Though five of his teammates had more points than him at halftime, Smart’s impact, as per usual, belied what was stated in the box score.
“Well, I think he’s as tough as they come, right; he’s a true competitor,” said Celtics head coach Brad Stevens of Smart. “He matches his intensity with a physical toughness. We talked about it before the game. People talk about him all the time. Sometimes they focus on things that don’t matter, and the other times they focus on that he impacts winning. We are really glad he’s on our team.”
James, who fell victim to Smart’s thievery and had to deal with the physical nature of his defense in the half court, is all too aware of what Smart brings to the parquet floor – or any floor that he takes while wearing Celtic green.
“I think Marcus always makes plays at the right time,” James said after the game.
The fourth quarter provided more instances when Smart was Johnny-on-the-spot, including a sequence when he recorded an offensive rebound on a tap out after an Al Horford missed three and, on the same possession, scored on a put-back after Jayson Tatum missed a layup to give Boston a 93-82 lead with 6:10 remaining in the fourth.
Three minutes later, it was time for the baby brother to play the role of big brother. On a pick-and-roll, Smart lobbed a pass toward the basket to a rolling Horford, who was set to throw down a dunk before JR Smith pushed Horford in the back in mid-air and sent the All-Star forward tumbling to the ground underneath the basket. Smart immediately confronted Smith, who was called for a flagrant foul, shoving him and getting into a shouting match that only ended when Celtics assistant coaches came from their bench on the far side to restrain him.
Smart earned a technical foul for his trouble, but a little comeuppance from authority was more than worth it in exchange for defending one of his brothers who had been wronged.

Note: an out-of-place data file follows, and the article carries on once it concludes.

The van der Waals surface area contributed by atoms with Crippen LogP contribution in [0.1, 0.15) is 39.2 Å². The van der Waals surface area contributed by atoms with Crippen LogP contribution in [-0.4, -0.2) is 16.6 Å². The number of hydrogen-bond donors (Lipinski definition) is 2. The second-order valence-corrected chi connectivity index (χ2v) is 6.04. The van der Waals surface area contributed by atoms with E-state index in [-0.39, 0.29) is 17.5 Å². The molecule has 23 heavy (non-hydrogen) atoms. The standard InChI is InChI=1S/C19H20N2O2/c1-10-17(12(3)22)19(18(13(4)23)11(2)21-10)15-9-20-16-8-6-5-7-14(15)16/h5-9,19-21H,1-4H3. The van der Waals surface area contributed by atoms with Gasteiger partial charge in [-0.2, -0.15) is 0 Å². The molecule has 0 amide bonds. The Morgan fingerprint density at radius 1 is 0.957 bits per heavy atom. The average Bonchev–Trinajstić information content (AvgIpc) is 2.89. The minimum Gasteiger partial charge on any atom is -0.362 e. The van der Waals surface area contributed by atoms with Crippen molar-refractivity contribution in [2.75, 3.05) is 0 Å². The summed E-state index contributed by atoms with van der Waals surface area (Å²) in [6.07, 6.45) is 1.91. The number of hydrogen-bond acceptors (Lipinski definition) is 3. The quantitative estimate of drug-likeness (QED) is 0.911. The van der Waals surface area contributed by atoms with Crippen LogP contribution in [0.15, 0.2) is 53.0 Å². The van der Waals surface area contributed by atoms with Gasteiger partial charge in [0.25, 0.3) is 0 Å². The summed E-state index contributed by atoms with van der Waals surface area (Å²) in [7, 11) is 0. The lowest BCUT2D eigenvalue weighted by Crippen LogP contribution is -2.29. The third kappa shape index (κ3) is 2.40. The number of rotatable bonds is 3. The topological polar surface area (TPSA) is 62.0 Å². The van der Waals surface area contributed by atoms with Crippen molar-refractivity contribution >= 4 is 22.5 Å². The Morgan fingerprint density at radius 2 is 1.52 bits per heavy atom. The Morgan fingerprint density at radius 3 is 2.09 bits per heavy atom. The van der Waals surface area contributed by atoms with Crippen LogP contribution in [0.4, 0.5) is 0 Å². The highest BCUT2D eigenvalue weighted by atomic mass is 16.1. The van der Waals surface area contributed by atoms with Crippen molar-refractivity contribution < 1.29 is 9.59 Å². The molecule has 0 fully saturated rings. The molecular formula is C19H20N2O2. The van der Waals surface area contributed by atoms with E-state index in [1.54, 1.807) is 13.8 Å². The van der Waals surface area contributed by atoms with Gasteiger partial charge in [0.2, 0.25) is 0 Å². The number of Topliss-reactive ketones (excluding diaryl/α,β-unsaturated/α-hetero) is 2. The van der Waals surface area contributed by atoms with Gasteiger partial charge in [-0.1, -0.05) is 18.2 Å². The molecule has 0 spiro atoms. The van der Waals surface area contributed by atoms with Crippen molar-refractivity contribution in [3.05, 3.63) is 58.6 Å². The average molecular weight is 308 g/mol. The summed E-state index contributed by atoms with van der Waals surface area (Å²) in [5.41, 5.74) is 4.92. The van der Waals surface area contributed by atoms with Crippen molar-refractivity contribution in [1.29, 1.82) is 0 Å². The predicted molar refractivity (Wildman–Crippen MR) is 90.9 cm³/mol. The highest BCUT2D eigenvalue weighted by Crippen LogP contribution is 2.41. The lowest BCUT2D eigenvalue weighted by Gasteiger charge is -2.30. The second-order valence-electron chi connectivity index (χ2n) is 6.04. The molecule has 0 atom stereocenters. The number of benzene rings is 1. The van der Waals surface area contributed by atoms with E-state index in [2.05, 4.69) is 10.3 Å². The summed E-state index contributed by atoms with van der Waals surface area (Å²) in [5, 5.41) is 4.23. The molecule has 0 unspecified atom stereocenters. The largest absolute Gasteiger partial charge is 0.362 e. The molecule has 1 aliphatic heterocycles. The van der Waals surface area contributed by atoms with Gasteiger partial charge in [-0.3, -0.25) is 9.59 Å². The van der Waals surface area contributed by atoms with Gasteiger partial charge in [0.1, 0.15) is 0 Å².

“You just can’t allow that to keep happening,” said Smart. “It’s like a bully. You keep letting a bully keep picking on you, he’s going to pick on you until you finally stand up, and that’s what I tried to do. One of my guys was down, and I took offense to it.”
Cleveland’s resistance finally wilted in the emotional wave the Celtics rode in their comeback, led by the pugnacious and crafty fourth-year guard from Oklahoma State. After the game, the Cavaliers conceded that to beat the Celtics, they have to be more like them.
“I think you can actually take a lot from the Boston Celtics,” said Cavaliers forward Kevin Love, who had 22 points and 15 rebounds. “You mentioned Marcus Smart earlier. He was a plus-21 in this game. He just seems to do everything out there on the floor. I think we can definitely learn from them, and we have guys that are very capable, too, so we just need them to be themselves.”
What the Celtics can count on every time they step on the court is that Marcus Smart, as confrontational as he is skilled, will always be himself, and Boston’s on-court family will always be better than the sum of its parts.